“Sargent, Whistler and Venetian Glass: American Artists and the Magic of Murano” on view at the Smithsonian American Art Museum
The Embassy of Italy is pleased to support “Sargent, Whistler and Venetian Glass: American Artists and the Magic of Murano” opening at the Smithsonian American Art Museum in Washington DC in the Fall of 2021.
Experience the spectacle of Venice and its rich history as a glassmaking capital through Sargent, Whistler and Venetian Glass: American Artists and the Magic of Murano. The exhibition is the first comprehensive examination of the American Grand Tour to Venice in the late nineteenth century, revealing the glass furnaces and their new creative boom as a vibrant facet of the city’s allure.
Though the Venetian island of Murano has been a leading center of glass-making since the middle ages, today’s thriving industry stems from a burst in production between 1860 and 1915. In this era, Murano glassmakers began specializing in delicate and complex hand-blown vessels, dazzling the world with brilliant colors and virtuoso sculptural flourishes. This glass revival coincided with a surge in Venice’s popularity as a destination for tourists, leading to frequent depictions of Italian glassmakers and glass objects by artists from abroad. American painters and their patrons visited the glass furnaces, and many collected ornate goblets and vases decorated with flowers, dragons, and sea creatures. Venetian glass vessels, and also glass mosaics, quickly became more than souvenirs—these were esteemed as museum-quality works of fine art.
Moreover, the inventions of Murano’s master glassmakers established Venice as a center for artistic experimentation. Sojourns in Venice were turning points for John Singer Sargent, James McNeill Whistler, and scores of artists who followed in their footsteps, often referencing the glass industry in their works. Featuring more than 150 objects, this exhibition presents a choice selection of glass vessels in conversation with paintings, watercolors, and prints by the many talented American artists who found inspiration in Venice. This juxtaposition reveals the impact of Italian glass on American art, literature, design theory, and science education, as well as ideas at the time about gender, labor, and class relations.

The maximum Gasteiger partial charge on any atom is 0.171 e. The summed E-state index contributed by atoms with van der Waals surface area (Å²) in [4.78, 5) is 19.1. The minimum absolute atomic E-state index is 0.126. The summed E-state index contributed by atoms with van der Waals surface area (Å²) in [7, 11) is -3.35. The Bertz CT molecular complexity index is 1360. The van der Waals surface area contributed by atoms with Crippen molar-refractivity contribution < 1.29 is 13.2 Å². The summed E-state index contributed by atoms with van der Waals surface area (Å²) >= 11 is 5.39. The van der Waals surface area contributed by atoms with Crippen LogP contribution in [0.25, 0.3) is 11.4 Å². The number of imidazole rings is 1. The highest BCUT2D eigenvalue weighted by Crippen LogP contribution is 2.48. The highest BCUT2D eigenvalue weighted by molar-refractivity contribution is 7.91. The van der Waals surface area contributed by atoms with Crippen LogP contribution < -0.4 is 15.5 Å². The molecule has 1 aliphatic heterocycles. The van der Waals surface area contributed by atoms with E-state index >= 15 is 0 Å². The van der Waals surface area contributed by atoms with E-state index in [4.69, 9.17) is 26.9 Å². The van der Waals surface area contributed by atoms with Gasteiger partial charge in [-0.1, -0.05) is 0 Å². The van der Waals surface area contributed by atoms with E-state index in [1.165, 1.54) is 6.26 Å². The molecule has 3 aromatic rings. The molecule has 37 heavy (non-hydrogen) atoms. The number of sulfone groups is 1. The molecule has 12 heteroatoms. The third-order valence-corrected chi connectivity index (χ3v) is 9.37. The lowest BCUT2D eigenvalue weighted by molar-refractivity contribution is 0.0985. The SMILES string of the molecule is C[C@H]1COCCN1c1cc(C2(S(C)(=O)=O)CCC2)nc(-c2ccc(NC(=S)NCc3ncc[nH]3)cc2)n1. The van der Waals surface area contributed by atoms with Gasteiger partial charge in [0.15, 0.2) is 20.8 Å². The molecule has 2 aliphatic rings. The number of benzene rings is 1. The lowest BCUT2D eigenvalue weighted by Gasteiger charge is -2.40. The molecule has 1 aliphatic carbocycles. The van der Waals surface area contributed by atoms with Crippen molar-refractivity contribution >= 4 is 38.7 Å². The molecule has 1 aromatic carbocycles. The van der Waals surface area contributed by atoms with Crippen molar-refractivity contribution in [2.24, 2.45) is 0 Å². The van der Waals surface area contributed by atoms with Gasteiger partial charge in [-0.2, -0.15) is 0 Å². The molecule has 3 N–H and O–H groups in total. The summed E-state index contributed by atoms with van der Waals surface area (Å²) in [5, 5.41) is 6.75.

In addition to works by Sargent and Whistler, the exhibition features paintings and prints by Frank Duveneck, Thomas Moran, William Merritt Chase, Maurice Prendergast, Maxfield Parrish, Louise Cox, and Ellen Day Hale. These are featured alongside rarely seen Venetian glass mosaic portraits and glass cups, vases, and urns by the leading glassmakers of Murano, including members of the legendary Seguso, Barovier, and Moretti families. Remarkable works from the Smithsonian American Art Museum’s collection join loans from the Metropolitan Museum of Art, the Art Institute of Chicago, and dozens of other distinguished public and private collections.
For Sargent, Whistler, and many of their patrons, Venetian glassware was irresistibly beautiful, and collecting these exquisite vessels expressed respect for both history and innovation. By recreating their transatlantic journey—from the furnaces of Murano to American parlors and museums—this exhibition and catalogue will bring to life the creative energy that beckoned nineteenth-century tourists and artists to Venice. This spirit spawned the renowned Venice Biennale contemporary art festival, and it lives on in Venetian glassmakers’ continued commitment to excellence.
The exhibition is organized by Crawford Alexander Mann III, curator of prints and drawings at the Smithsonian American Art Museum. Following its presentation in Washington, DC, the exhibition will travel to the Amon Carter Museum of American Art in Fort Worth, Texas.
The exhibition will be accompanied by a gorgeously-illustrated catalogue, featuring five new essays from experts in the history of American art and of Venetian glass. By providing the first combined survey of fine and decorative arts from the Venetian Grand Tour, this book will be a unique and valuable contribution to the fields of American Art and nineteenth-century cultural history.
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John Singer Sargent, A Venetian Woman, 1882, oil on canvas, Cincinnati Art Museum, The Edwin and Virginia Irwin Memorial, 1972.37